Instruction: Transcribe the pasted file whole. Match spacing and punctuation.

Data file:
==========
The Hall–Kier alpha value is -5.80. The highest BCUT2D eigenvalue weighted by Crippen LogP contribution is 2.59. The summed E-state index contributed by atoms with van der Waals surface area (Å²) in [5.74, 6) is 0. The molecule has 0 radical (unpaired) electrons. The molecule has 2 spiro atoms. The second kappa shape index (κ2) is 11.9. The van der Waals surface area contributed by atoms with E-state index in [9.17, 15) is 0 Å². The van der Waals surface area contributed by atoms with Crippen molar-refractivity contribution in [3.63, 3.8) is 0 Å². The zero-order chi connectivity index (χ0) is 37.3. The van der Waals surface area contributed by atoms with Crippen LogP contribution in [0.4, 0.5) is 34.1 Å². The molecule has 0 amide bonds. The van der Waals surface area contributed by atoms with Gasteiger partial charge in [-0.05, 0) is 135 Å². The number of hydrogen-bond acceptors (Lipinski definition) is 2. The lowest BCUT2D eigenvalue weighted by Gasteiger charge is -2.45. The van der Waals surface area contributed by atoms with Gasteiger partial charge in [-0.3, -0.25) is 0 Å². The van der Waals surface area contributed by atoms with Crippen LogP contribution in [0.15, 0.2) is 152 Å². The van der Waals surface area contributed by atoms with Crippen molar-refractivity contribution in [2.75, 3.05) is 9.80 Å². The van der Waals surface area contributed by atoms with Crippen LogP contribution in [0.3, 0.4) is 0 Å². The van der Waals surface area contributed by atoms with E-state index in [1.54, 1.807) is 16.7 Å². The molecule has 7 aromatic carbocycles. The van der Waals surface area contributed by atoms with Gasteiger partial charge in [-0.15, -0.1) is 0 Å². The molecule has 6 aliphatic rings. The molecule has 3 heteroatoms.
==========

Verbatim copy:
The Hall–Kier alpha value is -5.80. The highest BCUT2D eigenvalue weighted by Crippen LogP contribution is 2.59. The summed E-state index contributed by atoms with van der Waals surface area (Å²) in [5.74, 6) is 0. The molecule has 0 radical (unpaired) electrons. The molecule has 2 spiro atoms. The second kappa shape index (κ2) is 11.9. The van der Waals surface area contributed by atoms with E-state index in [9.17, 15) is 0 Å². The van der Waals surface area contributed by atoms with Crippen molar-refractivity contribution in [3.63, 3.8) is 0 Å². The zero-order chi connectivity index (χ0) is 37.3. The van der Waals surface area contributed by atoms with Crippen LogP contribution in [0.4, 0.5) is 34.1 Å². The molecule has 0 amide bonds. The van der Waals surface area contributed by atoms with Gasteiger partial charge in [-0.05, 0) is 135 Å². The number of hydrogen-bond acceptors (Lipinski definition) is 2. The lowest BCUT2D eigenvalue weighted by Gasteiger charge is -2.45. The van der Waals surface area contributed by atoms with Gasteiger partial charge in [-0.3, -0.25) is 0 Å². The van der Waals surface area contributed by atoms with Crippen LogP contribution in [0.15, 0.2) is 152 Å². The van der Waals surface area contributed by atoms with Crippen molar-refractivity contribution in [2.75, 3.05) is 9.80 Å². The van der Waals surface area contributed by atoms with Crippen LogP contribution in [0.3, 0.4) is 0 Å². The van der Waals surface area contributed by atoms with E-state index in [1.54, 1.807) is 16.7 Å². The molecule has 7 aromatic carbocycles. The van der Waals surface area contributed by atoms with Gasteiger partial charge in [-0.15, -0.1) is 0 Å². The molecule has 6 aliphatic rings. The molecule has 3 heteroatoms.